Mark Anderson (44:19):
Other campuses are doing that, we are not. We are maintaining the academic calendar as we have published it previously. We are prepared to pivot to a totally online environment if needed, but we are not changing our academic calendar. So we will continue classes on campus as well as virtually through our Thanksgiving break, and then ask students to return following Thanksgiving break to complete the semester and then hopefully have commencement exercises to celebrate the accomplishments of our graduates.

Jay Lightfoot (44:59):
Thank you.

Jenna Finley (44:59):
One thing I like to remind people with this question is that the residence halls stay open during Thanksgiving break. I know that there are some students who don't want to go home to at-risk family members, and it's okay, we are open and you can just stay through the semester.

Jay Lightfoot (45:23):
Thank you. Rosa, most likely. Will students be able to access the professional clothing closet in the event they need professional attire?

Rosa Law (45:33):
That's a great question. So the closet is available, and Nate and I will be there, but there were some protocols that we might have, to if somebody were to donate an article of clothing, or if students were returning their clothes, that the clothes themselves would have to undergo quarantine. So we are looking into more details. I know, I'll go ahead and I'll call on Kim, she might have a little bit more information on the closet. But as right now, it's still in the same location. There is talk about moving the closet to a more centered location, probably over at the UC or maybe over by Bear Pantry moving forward.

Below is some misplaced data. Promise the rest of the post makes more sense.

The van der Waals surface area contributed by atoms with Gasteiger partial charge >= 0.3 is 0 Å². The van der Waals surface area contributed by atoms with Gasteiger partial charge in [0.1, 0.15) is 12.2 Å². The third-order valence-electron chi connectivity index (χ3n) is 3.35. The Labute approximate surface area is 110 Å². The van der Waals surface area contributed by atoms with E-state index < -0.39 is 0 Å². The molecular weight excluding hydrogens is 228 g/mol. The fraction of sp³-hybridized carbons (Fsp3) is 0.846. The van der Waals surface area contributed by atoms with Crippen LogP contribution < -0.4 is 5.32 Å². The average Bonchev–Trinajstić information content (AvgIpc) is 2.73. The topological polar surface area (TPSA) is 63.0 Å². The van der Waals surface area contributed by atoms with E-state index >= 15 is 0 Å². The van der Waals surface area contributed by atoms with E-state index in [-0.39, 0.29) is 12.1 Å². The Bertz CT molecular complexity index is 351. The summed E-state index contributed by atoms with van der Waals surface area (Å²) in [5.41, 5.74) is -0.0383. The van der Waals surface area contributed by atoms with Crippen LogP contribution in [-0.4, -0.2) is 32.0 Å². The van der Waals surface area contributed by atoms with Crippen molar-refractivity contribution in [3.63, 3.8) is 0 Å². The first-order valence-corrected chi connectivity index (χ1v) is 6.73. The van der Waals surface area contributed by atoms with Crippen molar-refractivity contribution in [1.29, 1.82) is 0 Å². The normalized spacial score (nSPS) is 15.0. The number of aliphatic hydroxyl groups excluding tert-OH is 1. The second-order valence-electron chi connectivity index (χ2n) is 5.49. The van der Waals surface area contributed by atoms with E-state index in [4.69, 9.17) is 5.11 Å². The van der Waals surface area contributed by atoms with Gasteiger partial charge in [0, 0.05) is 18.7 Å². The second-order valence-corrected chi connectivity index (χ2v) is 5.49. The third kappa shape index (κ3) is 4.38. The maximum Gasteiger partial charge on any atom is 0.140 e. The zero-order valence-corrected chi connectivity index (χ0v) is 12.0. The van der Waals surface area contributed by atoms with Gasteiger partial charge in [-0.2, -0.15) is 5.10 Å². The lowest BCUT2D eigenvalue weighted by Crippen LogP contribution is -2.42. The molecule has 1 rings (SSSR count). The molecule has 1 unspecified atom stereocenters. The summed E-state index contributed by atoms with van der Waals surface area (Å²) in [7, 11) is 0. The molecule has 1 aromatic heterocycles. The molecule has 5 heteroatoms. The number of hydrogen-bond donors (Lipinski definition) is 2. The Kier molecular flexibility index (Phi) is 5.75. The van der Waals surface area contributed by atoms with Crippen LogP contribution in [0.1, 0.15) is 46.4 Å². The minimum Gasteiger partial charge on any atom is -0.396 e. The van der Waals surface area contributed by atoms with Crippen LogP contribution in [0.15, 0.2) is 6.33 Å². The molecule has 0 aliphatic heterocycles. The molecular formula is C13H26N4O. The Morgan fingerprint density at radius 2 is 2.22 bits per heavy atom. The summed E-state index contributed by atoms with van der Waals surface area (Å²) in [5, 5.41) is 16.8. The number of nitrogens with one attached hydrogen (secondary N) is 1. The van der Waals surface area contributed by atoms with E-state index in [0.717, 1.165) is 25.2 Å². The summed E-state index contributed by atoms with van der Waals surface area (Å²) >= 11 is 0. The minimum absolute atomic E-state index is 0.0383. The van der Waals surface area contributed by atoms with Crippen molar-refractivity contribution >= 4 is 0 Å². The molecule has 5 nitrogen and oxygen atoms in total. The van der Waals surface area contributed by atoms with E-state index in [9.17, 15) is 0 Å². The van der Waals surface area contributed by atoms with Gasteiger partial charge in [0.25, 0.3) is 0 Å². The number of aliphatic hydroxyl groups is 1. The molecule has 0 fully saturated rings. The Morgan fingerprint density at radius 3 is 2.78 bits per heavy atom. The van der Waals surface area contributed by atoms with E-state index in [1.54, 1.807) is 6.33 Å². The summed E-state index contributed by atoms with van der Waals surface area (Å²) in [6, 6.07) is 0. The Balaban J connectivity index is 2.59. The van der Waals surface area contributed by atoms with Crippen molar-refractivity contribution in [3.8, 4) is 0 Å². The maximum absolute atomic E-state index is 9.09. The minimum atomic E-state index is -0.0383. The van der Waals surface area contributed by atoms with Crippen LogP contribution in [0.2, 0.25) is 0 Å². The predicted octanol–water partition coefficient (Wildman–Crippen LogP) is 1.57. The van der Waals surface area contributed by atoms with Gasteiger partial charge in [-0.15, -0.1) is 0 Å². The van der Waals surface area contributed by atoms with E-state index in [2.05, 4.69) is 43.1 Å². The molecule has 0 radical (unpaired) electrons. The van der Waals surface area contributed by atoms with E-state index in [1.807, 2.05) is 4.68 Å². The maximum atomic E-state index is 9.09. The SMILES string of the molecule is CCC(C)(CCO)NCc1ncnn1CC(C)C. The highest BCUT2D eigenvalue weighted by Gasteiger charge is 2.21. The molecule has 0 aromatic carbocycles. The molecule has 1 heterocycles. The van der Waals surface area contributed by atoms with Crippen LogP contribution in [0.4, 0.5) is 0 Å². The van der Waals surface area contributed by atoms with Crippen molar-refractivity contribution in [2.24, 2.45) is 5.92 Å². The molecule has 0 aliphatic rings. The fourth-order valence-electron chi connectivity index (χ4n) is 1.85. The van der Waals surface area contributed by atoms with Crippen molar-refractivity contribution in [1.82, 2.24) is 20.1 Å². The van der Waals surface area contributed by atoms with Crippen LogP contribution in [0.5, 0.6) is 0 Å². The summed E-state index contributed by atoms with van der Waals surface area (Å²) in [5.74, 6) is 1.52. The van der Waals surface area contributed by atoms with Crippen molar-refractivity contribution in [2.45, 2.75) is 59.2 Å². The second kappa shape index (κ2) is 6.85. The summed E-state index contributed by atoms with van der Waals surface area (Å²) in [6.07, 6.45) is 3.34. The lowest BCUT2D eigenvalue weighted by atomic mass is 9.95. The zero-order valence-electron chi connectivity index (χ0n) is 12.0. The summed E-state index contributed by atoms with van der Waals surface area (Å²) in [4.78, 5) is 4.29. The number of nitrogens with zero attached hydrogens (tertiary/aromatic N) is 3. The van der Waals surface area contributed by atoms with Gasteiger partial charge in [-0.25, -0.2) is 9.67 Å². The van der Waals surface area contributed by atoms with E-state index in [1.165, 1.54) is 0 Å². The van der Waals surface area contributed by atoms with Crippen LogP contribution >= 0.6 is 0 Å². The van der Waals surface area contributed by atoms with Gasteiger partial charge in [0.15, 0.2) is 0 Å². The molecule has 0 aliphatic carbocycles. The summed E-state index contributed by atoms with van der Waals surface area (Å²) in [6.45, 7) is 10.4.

Jay Lightfoot (46:10):
Speaking of Bear Pantry, is it still going to be available to students?

Jenna Finley (46:18):
Yes, Bear Pantry has remained available through the summer, and it will be available during the academic year. It will also have a few of the what I'll call wellness necessities beyond food available.

Jay Lightfoot (46:36):
Okay, back to a more Kepner-specific question. Will the exams in hybrid courses be conducted online or in person? And I can go ahead and jump in. Probably the answer is it depends, but perhaps one of the chairs would want to elaborate.

Pat Seaton (46:56):
Jay, my sense of of testing in these environments is that instructors are most likely to move their testing to an online setting. We can't get everybody together for a test, and I think having them done online is probably the fairest way. Most of my faculty have said that's what their plan is.

Michael Martin (47:19):